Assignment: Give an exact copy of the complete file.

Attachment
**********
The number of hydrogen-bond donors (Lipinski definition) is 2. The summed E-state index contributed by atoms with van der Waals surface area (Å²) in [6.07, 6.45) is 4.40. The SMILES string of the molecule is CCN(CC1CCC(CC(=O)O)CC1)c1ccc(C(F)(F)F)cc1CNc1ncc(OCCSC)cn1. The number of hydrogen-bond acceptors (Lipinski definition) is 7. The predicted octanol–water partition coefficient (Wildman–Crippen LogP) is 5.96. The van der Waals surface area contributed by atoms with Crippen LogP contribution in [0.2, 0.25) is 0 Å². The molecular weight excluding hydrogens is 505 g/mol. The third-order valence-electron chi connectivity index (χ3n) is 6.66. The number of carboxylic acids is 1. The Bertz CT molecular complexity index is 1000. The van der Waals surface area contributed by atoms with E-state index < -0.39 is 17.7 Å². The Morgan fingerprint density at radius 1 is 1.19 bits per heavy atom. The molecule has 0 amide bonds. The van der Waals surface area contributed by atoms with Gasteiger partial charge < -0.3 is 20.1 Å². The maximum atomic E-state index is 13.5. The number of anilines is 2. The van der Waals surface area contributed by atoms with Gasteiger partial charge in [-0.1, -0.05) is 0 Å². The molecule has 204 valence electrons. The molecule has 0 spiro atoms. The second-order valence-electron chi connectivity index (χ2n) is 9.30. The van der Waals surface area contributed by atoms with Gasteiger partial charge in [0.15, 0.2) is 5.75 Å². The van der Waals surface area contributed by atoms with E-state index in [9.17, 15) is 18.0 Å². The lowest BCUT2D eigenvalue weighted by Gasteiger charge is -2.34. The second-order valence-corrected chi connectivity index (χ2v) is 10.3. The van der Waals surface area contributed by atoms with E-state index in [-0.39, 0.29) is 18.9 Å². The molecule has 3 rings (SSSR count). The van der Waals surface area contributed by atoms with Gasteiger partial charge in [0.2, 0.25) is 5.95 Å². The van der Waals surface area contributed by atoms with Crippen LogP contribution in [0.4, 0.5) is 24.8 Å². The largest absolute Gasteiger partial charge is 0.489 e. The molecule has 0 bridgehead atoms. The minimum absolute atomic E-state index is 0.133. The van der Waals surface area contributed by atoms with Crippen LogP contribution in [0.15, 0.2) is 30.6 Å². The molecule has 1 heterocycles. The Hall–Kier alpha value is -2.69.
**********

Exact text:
The number of hydrogen-bond donors (Lipinski definition) is 2. The summed E-state index contributed by atoms with van der Waals surface area (Å²) in [6.07, 6.45) is 4.40. The SMILES string of the molecule is CCN(CC1CCC(CC(=O)O)CC1)c1ccc(C(F)(F)F)cc1CNc1ncc(OCCSC)cn1. The number of hydrogen-bond acceptors (Lipinski definition) is 7. The predicted octanol–water partition coefficient (Wildman–Crippen LogP) is 5.96. The van der Waals surface area contributed by atoms with Crippen LogP contribution in [0.2, 0.25) is 0 Å². The molecular weight excluding hydrogens is 505 g/mol. The third-order valence-electron chi connectivity index (χ3n) is 6.66. The number of carboxylic acids is 1. The Bertz CT molecular complexity index is 1000. The van der Waals surface area contributed by atoms with E-state index < -0.39 is 17.7 Å². The Morgan fingerprint density at radius 1 is 1.19 bits per heavy atom. The molecule has 0 amide bonds. The van der Waals surface area contributed by atoms with Gasteiger partial charge < -0.3 is 20.1 Å². The maximum atomic E-state index is 13.5. The number of anilines is 2. The van der Waals surface area contributed by atoms with Gasteiger partial charge in [-0.1, -0.05) is 0 Å². The molecule has 204 valence electrons. The molecule has 0 spiro atoms. The second-order valence-electron chi connectivity index (χ2n) is 9.30. The van der Waals surface area contributed by atoms with Gasteiger partial charge in [0.15, 0.2) is 5.75 Å². The van der Waals surface area contributed by atoms with E-state index in [9.17, 15) is 18.0 Å². The lowest BCUT2D eigenvalue weighted by Gasteiger charge is -2.34. The second-order valence-corrected chi connectivity index (χ2v) is 10.3. The van der Waals surface area contributed by atoms with E-state index in [-0.39, 0.29) is 18.9 Å². The molecule has 3 rings (SSSR count). The van der Waals surface area contributed by atoms with Gasteiger partial charge in [0.2, 0.25) is 5.95 Å². The van der Waals surface area contributed by atoms with Crippen LogP contribution in [0.4, 0.5) is 24.8 Å². The largest absolute Gasteiger partial charge is 0.489 e. The molecule has 0 bridgehead atoms. The minimum absolute atomic E-state index is 0.133. The van der Waals surface area contributed by atoms with Crippen LogP contribution in [0.15, 0.2) is 30.6 Å². The molecule has 1 heterocycles. The Hall–Kier alpha value is -2.69.